Lion hunt photos deleted from Australian’s Facebook page

A wildlife photographer who uploaded shots of a starving lion pride feasting on a dead buffalo was left shocked after the images were deleted. 

Bobby-Jo Vial, 35, from Dubbo, New South Wales, was at the Timbavati Private Nature Reserve in South Africa when she captured the grisly scene last week.

Ms Vial uploaded the images to her Facebook business page on Wednesday, only to return later the same day and find the entire page had been shut down. 

Bobby-Jo Vial, 35, from Dubbo, New South Wales, was following a pride of starving lions in South Africa when she found them enjoying a buffalo kill

Bobby-Jo Vial, 35, from Dubbo, New South Wales, was following a pride of starving lions in South Africa when she found them enjoying a buffalo kill

Bobby-Jo Vial, 35, from Dubbo, New South Wales, was following a pride of starving lions in South Africa when she found them enjoying a buffalo kill

Vial managed to capture this shot showing how one of the cubs crawled into the carcass and began devouring it from the inside out

Vial managed to capture this shot showing how one of the cubs crawled into the carcass and began devouring it from the inside out

Vial managed to capture this shot showing how one of the cubs crawled into the carcass and began devouring it from the inside out

She had been locked out of the page and was told by an automated message that her images ‘breached community standards’ by glorifying violence.

Bobby-Jo, who is the co-founder of Duma Safaris and currently lives in South Africa, said: ‘I was excited to share the images of my photography so that my family, friends and followers could see the wonderful news that the pride had caught some food.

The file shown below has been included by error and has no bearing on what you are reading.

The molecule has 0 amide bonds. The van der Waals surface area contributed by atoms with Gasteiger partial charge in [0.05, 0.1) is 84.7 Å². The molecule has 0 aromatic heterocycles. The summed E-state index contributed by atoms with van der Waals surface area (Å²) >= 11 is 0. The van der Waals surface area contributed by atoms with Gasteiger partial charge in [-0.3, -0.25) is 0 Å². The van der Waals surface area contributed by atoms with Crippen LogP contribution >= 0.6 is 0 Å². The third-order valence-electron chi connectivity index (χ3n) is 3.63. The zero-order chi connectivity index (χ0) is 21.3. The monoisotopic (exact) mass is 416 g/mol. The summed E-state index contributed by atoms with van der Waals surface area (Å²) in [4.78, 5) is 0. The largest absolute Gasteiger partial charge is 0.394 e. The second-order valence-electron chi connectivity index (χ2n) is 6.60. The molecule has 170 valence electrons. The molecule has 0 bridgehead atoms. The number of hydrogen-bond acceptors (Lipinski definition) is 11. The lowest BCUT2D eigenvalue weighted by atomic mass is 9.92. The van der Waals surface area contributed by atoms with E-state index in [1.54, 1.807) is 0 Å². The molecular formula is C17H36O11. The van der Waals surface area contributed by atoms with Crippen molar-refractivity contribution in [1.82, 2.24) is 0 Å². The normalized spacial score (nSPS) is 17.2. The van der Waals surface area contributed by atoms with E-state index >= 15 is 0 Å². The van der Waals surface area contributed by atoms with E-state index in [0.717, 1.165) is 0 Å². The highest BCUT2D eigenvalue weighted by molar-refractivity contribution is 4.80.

‘I felt that I had captured a very raw wildlife moment. The images proved popular straight away. 

‘People were blown away about the little cub inside the buffalo and all the comments were extremely positive.

‘It felt wonderful to share this unique moment with so many people, people that might never get the chance to experience wild lions of travel to Africa.

‘A few hours later I tried to access my Facebook account but I had been locked out. I received a notice to say that I had breached Facebook community standards by posting graphic and violent images.’

Vial posted the images to her Facebook business page but came back later to find they had been deleted and the page locked for 'glorifying violence'

Vial posted the images to her Facebook business page but came back later to find they had been deleted and the page locked for 'glorifying violence'

Vial posted the images to her Facebook business page but came back later to find they had been deleted and the page locked for ‘glorifying violence’

Bobby-Jo said Facebook also threatened to take down her business page if she continued to post images of this nature.

She said: ‘There was no option to appeal, just a little box I had to tick to acknowledge the message. All of my photos were deleted, all the comments gone.

‘I had also shared one of the images on my private Facebook profile, whilst they did not delete this, they did cover it with a graphic warning content message.